High-Load Strength Training to Treat Plantar Fasciitis

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If you have ever lived with the pain and discomfort of plantar fasciitis, it may seem counterintuitive to overload an already painful foot with exercise. In fact, most traditional treatment protocols encourage rest, orthotics and gentle stretches to promote healing. Unfortunately, PF can be stubborn, often lasting a year or more after diagnosis, causing frustration for both patients and therapists.

Now, recent research has got us reconsidering how we approach and treat plantar fasciitis.

Randomized Study for PF Treatment

In 2006, a paper written by Scott Wearing pointed out the similarities between the plantar fascia and tendons of the lower leg in terms of pathology and response to load. Eccentric loading has since become a standard treatment for leg tendinopathy. Nearly a decade later, Michael Rathleff et al. (2014) conducted a study to see if high load strength training would be effective in treating plantar fasciitis.

The randomized study of 48 patients with plantar fasciitis assigned participants into one of two groups. During the three-month study, the first group was given shoe inserts and performed daily plantar-specific stretches, while the second group was given shoe inserts and performed high load progressive strength training exercises for the plantar fascia, every-other day.

Assessment at the end of three months revealed superior self‐reported outcomes in the strength group compared to the stretch group. The authors concluded that, “High‐load strength training may aid in a quicker reduction in pain and improvements in function” of the plantar fascia.

Plantar Fasciitis Therapy at NYDNR

At NYDNR, we never stop looking for new and better ways to treat common disorders. Our team of sports medicine doctors embrace the newest technologies and cutting edge therapies to help our patients heal quickly and completely.

In addition to physical therapy, our toolbox of therapies for plantar fasciitis includes:

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Dry needling for plantar fasciitis: This unique, inexpensive and minimally invasive therapy involves puncturing the plantar fascia and periosteum multiple times with an empty hypodermic needle, then injecting steroids into the perifascial tissue, all with ultrasound guidance. The procedure invokes a hyperemia response in the circulation-poor plantar fascia, recruiting platelets to heal damaged tissue. The entire procedure takes about 15 minutes and has a high success rate, with most patients reporting full recovery within two to three weeks.

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Extracorporeal shock wave therapy for plantar fasciitis: ESWT also relies on the body’s own natural healing response to disruption. Non-invasive shock waves delivered to the plantar fascia cause micro-trauma to the otherwise circulation-poor tissue, invoking a healing response that causes the formation of blood vessels that increase nutrient delivery to the affected tissues, accelerating healing.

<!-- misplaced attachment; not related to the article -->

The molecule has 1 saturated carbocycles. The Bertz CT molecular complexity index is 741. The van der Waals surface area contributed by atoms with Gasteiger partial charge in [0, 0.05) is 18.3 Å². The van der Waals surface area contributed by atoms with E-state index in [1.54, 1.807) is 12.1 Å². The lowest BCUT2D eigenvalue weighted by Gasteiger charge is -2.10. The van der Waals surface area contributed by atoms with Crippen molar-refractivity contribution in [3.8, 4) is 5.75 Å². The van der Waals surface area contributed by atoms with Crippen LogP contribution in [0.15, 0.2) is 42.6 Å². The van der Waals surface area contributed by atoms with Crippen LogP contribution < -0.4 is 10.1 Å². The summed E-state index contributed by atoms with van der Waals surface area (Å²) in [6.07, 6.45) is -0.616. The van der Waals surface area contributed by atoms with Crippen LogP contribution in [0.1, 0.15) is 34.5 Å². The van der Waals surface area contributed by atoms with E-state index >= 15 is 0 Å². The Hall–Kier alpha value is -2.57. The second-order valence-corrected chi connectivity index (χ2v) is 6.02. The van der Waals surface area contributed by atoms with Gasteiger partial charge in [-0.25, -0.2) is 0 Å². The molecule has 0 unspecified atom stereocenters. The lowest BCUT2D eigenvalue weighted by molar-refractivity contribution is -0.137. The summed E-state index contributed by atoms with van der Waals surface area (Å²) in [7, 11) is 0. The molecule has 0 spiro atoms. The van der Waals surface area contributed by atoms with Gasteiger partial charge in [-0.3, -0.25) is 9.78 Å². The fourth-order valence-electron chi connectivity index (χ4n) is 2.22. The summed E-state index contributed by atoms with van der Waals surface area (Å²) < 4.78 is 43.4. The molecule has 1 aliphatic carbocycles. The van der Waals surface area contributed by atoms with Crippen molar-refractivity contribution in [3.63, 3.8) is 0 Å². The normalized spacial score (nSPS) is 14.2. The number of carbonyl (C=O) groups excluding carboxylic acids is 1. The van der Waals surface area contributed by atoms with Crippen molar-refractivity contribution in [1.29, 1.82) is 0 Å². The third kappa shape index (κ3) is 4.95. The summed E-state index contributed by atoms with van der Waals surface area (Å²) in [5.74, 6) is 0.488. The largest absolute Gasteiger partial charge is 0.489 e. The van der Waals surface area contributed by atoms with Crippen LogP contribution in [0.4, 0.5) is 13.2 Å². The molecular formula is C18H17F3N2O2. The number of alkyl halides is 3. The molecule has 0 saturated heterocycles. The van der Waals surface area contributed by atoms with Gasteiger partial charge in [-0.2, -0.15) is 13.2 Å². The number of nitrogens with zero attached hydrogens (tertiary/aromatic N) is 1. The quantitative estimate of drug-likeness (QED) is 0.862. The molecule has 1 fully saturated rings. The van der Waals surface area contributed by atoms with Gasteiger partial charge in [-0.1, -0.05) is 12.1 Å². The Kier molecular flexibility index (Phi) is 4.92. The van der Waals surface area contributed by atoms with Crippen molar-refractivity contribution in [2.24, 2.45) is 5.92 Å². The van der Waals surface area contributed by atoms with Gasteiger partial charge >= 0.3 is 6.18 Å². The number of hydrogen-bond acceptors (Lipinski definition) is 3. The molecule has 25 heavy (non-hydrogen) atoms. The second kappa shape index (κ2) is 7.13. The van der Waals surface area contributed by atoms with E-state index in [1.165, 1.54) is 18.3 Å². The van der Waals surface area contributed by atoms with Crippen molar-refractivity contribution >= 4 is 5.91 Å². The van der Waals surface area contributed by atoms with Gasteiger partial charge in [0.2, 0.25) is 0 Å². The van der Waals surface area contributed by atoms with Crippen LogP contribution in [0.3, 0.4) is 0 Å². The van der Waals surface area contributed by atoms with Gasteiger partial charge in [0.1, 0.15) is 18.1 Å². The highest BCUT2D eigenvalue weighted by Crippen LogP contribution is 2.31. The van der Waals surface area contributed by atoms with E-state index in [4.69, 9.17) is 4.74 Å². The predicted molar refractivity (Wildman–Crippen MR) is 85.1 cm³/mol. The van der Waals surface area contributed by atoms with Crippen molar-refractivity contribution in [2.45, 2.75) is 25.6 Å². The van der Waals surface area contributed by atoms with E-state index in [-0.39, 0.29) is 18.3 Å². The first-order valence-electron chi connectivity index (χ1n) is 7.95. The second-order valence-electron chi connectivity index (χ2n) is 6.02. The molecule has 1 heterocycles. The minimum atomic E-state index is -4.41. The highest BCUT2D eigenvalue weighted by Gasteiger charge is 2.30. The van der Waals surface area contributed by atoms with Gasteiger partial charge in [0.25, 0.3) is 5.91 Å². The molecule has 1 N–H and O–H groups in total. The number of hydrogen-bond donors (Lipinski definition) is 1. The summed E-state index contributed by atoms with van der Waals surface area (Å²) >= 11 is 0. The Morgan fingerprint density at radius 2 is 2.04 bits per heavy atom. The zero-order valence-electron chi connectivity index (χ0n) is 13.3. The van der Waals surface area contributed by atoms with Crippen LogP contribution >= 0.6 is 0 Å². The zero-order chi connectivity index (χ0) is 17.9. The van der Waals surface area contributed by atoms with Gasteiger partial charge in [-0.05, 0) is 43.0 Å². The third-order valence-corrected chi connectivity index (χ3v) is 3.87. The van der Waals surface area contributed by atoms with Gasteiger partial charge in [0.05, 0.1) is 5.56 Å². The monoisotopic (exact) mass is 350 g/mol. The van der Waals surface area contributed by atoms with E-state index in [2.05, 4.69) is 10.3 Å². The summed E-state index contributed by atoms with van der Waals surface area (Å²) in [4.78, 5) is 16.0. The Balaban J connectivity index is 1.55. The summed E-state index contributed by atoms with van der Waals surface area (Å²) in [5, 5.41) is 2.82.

All treatment plans at NYDNR are individualized to meet the needs of every patient. If you are suffering from plantar fasciitis in NYC, contact us today, and see what a difference innovation and technology can make in eliminating plantar fasciitis pain.

130 West 42 Street Suite 1055, New York NY 10036
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In this instance, an athlete was originally diagnosed with minor quadriceps muscle strain and was treated for four weeks, with unsatisfactory results. When he came to our clinic, the muscle was not healing, and the patients’ muscle tissue had already begun to atrophy.

Upon examination using MSUS, we discovered that he had a full muscle thickness tear that had been overlooked by his previous provider. To mitigate damage and promote healing, surgery should have been performed immediately after the injury occurred. Because of misdiagnosis and inappropriate treatment, the patient now has permanent damage that cannot be corrected.

The most important advantage of Ultrasound over MRI imaging is its ability to zero in on the symptomatic region and obtain imaging, with active participation and feedback from the patient. Using dynamic MSUS, we can see what happens when patients contract their muscles, something that cannot be done with MRI. From a diagnostic perspective, this interaction is invaluable.

Dynamic ultrasonography examination demonstrating
the full thickness tear and already occurring muscle atrophy
due to misdiagnosis and not referring the patient
to proper diagnostic workup

Demonstration of how very small muscle defect is made and revealed
to be a complete tear with muscle contraction
under diagnostic sonography (not possible with MRI)

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Complete tear of rectus femoris
with large hematoma (blood)

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Separation of muscle ends due to tear elicited
on dynamic sonography examination

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